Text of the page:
Losing the battle on bikes (cars, too)
To the editor:
T&V has recently featured articles on residents complaining about cyclists’ behavior and the NYPD’s 13th Precinct enforcement activities towards cyclists. None of these articles point out that the real danger to pedestrians and cyclists are automobiles.
Motor vehicle crashes killed 200 people in NYC in 2018 including 114 pedestrians and 10 cyclists and left 60,000 injured. Between July 2012 and January 2019, 887 pedestrians were killed by automobiles. Generally, when the DOT installs protected bike lanes or other infrastructure to make cycling safer and easier, pedestrian safety also increases.
All too frequently whenever there is a serious crash involving a cyclist being hit a motor vehicle, they initiate ticketing activity against cyclists often at intersections and bike lanes in which little dangerous behavior is exhibited by cyclists rather drivers who block and drive in bike lanes, drivers who cut off cyclists at intersections or drivers that block the box causing cyclists to go out into traffic.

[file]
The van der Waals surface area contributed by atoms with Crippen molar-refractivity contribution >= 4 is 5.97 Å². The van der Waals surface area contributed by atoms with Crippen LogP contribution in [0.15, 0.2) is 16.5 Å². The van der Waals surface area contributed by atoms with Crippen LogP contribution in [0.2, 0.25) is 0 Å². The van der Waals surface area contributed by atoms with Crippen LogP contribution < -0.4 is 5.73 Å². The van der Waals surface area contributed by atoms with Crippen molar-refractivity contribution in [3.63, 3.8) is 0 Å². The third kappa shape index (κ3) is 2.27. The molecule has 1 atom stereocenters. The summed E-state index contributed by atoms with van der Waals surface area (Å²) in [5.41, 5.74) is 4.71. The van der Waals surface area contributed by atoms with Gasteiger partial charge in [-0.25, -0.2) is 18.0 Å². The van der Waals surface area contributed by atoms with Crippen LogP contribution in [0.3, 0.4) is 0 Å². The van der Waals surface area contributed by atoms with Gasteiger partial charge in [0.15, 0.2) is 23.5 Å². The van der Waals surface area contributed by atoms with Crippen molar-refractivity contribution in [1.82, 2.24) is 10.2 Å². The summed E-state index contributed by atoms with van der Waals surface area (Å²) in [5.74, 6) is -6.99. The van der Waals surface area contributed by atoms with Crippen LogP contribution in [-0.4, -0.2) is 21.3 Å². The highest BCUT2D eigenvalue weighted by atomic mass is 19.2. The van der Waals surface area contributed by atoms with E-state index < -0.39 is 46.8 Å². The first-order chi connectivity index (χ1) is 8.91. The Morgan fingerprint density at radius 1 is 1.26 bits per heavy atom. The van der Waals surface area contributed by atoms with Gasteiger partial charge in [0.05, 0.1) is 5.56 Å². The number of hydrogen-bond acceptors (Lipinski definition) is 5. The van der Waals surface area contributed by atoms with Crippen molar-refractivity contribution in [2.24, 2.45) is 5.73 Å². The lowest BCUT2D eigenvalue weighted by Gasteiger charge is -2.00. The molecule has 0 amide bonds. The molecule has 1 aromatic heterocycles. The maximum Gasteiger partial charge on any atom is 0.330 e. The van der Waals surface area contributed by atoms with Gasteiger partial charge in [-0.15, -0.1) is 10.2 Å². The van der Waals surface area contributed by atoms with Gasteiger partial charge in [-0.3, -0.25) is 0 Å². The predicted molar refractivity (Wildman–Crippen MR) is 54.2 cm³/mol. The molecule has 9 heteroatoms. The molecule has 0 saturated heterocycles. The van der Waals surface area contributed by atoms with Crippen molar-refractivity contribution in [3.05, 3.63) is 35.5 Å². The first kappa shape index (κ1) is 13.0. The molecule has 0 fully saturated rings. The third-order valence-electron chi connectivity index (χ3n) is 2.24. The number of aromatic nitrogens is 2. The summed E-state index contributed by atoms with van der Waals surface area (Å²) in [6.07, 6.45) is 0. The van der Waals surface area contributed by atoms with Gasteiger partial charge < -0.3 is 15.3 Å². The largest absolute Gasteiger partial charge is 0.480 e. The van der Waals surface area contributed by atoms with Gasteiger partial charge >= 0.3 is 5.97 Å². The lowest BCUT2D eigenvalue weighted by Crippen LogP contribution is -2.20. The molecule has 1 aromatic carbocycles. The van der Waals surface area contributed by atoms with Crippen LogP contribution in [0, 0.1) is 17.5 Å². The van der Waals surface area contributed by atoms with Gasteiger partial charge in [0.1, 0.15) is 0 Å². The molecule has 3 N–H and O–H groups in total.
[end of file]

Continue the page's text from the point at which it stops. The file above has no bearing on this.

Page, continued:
As for the ticketing of e-throttle bikes, Mayor de Blasio and the NYPD have certainly lost that battle. All one has to do is stand anywhere in Stuy Town or Peter Cooper Village and observe that the majority of delivery cyclists continue to use such bikes. They are ubiquitous. As long as residents want food and other items delivered quickly the use of these bikes will continue. The NYPD also likes its meals delivered quickly as recent observations of deliveries to 1 Police Plaza confirm that most are made with e throttle bikes.
As long as these cyclists continue to be poorly paid and are pressured by their employers to make quick deliveries and they do not suffer any economic consequence for their policies their employees will continue to find the shortest and quickest routes available, often violating traffic laws. If employers did not allow cyclists to use e-throttle bikes, demanded obedience to traffic laws and paid them better, then the behavior of delivery cyclists would improve.
Blair F. Bertaccini, ST
Days late and dollars short
To the Editor:
Manhattan elected officials promoting congestion pricing were a bit late in coming to the aid of their constituents who live and drive here – two weeks before the deal was sealed! Did they ever consider any exemptions at all for Manhattanites who live below 60th Street? Doesn’t appear so until they received an earful.
They rushed to embrace congestion pricing to burnish their environmental profiles while not considering the financial impact on residents. As nearly half the population of Manhattan lives below 60th Street and approximately 23 percent of households possess vehicles, where were the borough president, state senators and assembly members on this issue?
Until T&V published this article not one of them were on record backing exemptions. Shame on them all!
Charles Sturcken, ST